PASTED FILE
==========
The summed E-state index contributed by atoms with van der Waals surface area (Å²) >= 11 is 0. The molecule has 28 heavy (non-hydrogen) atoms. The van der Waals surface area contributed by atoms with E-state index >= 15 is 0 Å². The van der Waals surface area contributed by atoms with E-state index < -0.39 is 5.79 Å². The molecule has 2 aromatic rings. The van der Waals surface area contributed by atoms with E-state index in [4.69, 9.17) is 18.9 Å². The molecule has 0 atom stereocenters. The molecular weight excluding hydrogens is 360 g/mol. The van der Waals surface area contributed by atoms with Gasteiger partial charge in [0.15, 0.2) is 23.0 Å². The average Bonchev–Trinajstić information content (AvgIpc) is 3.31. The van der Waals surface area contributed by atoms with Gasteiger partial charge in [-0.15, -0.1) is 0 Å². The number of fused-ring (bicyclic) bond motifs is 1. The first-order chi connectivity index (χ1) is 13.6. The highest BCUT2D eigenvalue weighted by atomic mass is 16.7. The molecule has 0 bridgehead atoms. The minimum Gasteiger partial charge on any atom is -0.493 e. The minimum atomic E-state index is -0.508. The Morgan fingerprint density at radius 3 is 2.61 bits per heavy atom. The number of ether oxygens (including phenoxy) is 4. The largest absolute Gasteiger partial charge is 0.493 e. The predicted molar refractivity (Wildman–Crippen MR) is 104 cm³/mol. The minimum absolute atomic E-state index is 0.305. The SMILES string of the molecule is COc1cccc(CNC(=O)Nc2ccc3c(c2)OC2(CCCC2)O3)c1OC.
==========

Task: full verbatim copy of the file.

The summed E-state index contributed by atoms with van der Waals surface area (Å²) >= 11 is 0. The molecule has 28 heavy (non-hydrogen) atoms. The van der Waals surface area contributed by atoms with E-state index >= 15 is 0 Å². The van der Waals surface area contributed by atoms with E-state index < -0.39 is 5.79 Å². The molecule has 2 aromatic rings. The van der Waals surface area contributed by atoms with E-state index in [4.69, 9.17) is 18.9 Å². The molecule has 0 atom stereocenters. The molecular weight excluding hydrogens is 360 g/mol. The van der Waals surface area contributed by atoms with Gasteiger partial charge in [0.15, 0.2) is 23.0 Å². The average Bonchev–Trinajstić information content (AvgIpc) is 3.31. The van der Waals surface area contributed by atoms with Gasteiger partial charge in [-0.15, -0.1) is 0 Å². The number of fused-ring (bicyclic) bond motifs is 1. The first-order chi connectivity index (χ1) is 13.6. The highest BCUT2D eigenvalue weighted by atomic mass is 16.7. The molecule has 0 bridgehead atoms. The minimum Gasteiger partial charge on any atom is -0.493 e. The minimum atomic E-state index is -0.508. The Morgan fingerprint density at radius 3 is 2.61 bits per heavy atom. The number of ether oxygens (including phenoxy) is 4. The largest absolute Gasteiger partial charge is 0.493 e. The predicted molar refractivity (Wildman–Crippen MR) is 104 cm³/mol. The minimum absolute atomic E-state index is 0.305. The SMILES string of the molecule is COc1cccc(CNC(=O)Nc2ccc3c(c2)OC2(CCCC2)O3)c1OC.